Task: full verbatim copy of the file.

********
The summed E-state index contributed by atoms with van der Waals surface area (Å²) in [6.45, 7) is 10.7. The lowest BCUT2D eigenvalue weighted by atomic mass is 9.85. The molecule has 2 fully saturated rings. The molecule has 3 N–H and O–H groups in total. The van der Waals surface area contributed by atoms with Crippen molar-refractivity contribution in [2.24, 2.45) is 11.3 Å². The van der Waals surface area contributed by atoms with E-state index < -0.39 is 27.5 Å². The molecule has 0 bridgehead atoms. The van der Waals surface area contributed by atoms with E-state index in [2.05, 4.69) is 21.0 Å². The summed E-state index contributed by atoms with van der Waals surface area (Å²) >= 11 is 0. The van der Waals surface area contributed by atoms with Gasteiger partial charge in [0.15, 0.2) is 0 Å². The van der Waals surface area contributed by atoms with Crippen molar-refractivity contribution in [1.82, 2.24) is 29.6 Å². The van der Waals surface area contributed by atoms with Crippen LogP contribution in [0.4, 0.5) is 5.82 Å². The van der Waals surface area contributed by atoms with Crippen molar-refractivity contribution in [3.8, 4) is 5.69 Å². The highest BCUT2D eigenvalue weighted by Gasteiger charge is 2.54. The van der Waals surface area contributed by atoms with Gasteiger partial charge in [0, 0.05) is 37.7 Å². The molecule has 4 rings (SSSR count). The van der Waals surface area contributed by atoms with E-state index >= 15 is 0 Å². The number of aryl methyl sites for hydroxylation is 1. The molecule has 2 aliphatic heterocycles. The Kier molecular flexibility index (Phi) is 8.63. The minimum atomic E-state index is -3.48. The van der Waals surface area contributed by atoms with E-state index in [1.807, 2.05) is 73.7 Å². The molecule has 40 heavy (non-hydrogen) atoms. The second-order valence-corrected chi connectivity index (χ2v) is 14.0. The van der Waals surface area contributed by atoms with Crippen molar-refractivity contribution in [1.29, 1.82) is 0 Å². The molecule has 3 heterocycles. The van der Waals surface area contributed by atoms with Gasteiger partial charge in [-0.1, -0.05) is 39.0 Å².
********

The summed E-state index contributed by atoms with van der Waals surface area (Å²) in [6.45, 7) is 10.7. The lowest BCUT2D eigenvalue weighted by atomic mass is 9.85. The molecule has 2 fully saturated rings. The molecule has 3 N–H and O–H groups in total. The van der Waals surface area contributed by atoms with Crippen molar-refractivity contribution in [2.24, 2.45) is 11.3 Å². The van der Waals surface area contributed by atoms with E-state index < -0.39 is 27.5 Å². The molecule has 0 bridgehead atoms. The van der Waals surface area contributed by atoms with E-state index in [2.05, 4.69) is 21.0 Å². The summed E-state index contributed by atoms with van der Waals surface area (Å²) >= 11 is 0. The van der Waals surface area contributed by atoms with Gasteiger partial charge in [0.15, 0.2) is 0 Å². The van der Waals surface area contributed by atoms with Crippen molar-refractivity contribution in [1.82, 2.24) is 29.6 Å². The van der Waals surface area contributed by atoms with Crippen LogP contribution in [0.4, 0.5) is 5.82 Å². The van der Waals surface area contributed by atoms with Crippen molar-refractivity contribution in [3.8, 4) is 5.69 Å². The highest BCUT2D eigenvalue weighted by Gasteiger charge is 2.54. The van der Waals surface area contributed by atoms with Gasteiger partial charge in [0, 0.05) is 37.7 Å². The molecule has 4 rings (SSSR count). The van der Waals surface area contributed by atoms with E-state index >= 15 is 0 Å². The number of aryl methyl sites for hydroxylation is 1. The molecule has 2 aliphatic heterocycles. The Kier molecular flexibility index (Phi) is 8.63. The minimum atomic E-state index is -3.48. The van der Waals surface area contributed by atoms with E-state index in [1.807, 2.05) is 73.7 Å². The molecule has 40 heavy (non-hydrogen) atoms. The second-order valence-corrected chi connectivity index (χ2v) is 14.0. The van der Waals surface area contributed by atoms with Crippen molar-refractivity contribution in [1.29, 1.82) is 0 Å². The molecule has 3 heterocycles. The van der Waals surface area contributed by atoms with Gasteiger partial charge in [-0.1, -0.05) is 39.0 Å².